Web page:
The legal fate of the 16-year-old US boy accused of stabbing or slashing 21 fellow students and a security guard at his high school will probably pivot more on his mental state than his tender age, lawyers say.
The sheer number of victims won’t preclude him from being treated as a juvenile, something that would assure his freedom by age 21, according to lawyers.
Alex Hribal’s lawyer is seeking a psychiatric evaluation and will seek to have his client transferred to juvenile court.
To get the case moved, the lawyer will have to show Hribal has a better chance of rehabilitation in the juvenile system than in adult court.
“Now once it’s determined what his mental health issues are, if any, that’ll go a long way in determining, I would assume, what a judge would do here,” said the lawyer, Patrick Thomassey.
“Why would a 16-year-old who has no history of anything just take two knives from a drawer and go to school and start stabbing people?”
Authorities say Hribal took the knives to the 1200-student Franklin Regional High School in Murrysville, east of Pittsburgh, on Wednesday and randomly attacked other students in a crowded hallway just before the start of classes.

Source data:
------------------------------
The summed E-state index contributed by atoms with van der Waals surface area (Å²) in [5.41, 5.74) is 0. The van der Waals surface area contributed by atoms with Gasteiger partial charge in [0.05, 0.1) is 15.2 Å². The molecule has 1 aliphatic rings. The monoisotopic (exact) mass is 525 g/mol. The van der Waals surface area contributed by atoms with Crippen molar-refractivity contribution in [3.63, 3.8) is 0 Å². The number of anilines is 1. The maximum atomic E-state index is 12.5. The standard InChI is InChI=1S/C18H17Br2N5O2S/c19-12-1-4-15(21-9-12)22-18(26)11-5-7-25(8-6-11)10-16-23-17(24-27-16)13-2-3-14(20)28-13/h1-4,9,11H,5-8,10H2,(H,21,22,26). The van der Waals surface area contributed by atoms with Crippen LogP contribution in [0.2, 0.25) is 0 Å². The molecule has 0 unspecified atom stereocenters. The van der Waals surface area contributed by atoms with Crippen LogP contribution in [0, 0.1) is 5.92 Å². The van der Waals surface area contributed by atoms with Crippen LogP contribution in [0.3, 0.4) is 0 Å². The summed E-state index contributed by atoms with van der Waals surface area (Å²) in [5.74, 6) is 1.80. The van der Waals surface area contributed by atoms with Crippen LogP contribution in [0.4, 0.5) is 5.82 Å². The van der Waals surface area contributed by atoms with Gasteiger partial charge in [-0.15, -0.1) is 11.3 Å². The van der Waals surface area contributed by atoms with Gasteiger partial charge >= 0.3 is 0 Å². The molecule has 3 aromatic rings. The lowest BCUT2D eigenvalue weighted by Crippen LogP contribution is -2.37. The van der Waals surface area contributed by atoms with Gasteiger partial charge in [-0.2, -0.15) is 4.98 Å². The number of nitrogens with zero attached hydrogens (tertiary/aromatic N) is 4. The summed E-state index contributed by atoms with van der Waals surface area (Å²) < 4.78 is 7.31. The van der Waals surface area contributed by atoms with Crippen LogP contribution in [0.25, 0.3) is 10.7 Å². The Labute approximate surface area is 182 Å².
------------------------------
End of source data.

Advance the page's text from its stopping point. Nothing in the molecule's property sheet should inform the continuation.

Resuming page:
The rampage stopped when an assistant principal tackled him.
Hribal is charged as an adult with four counts of attempted homicide and 21 counts of aggravated assault and could face decades in prison if convicted as an adult.
Five students remained hospitalised on Saturday, including four in critical condition, hospital officials said.
The boy’s family is just as puzzled as police about what triggered the attack, Thomassey has said.
No evidence has surfaced that he was targeting any particular individual or that he was bullied.
He doesn’t appear to have a history of misbehaviour or any known mental problems.
But lawyers agree his mental health is likely to be central to the case.
Westmoreland County prosecutor John Peck said he doesn’t know what arguments his defence lawyer plans to make. But, he said, “generally, mental health issues can play a large role in having the case remanded to juvenile court.”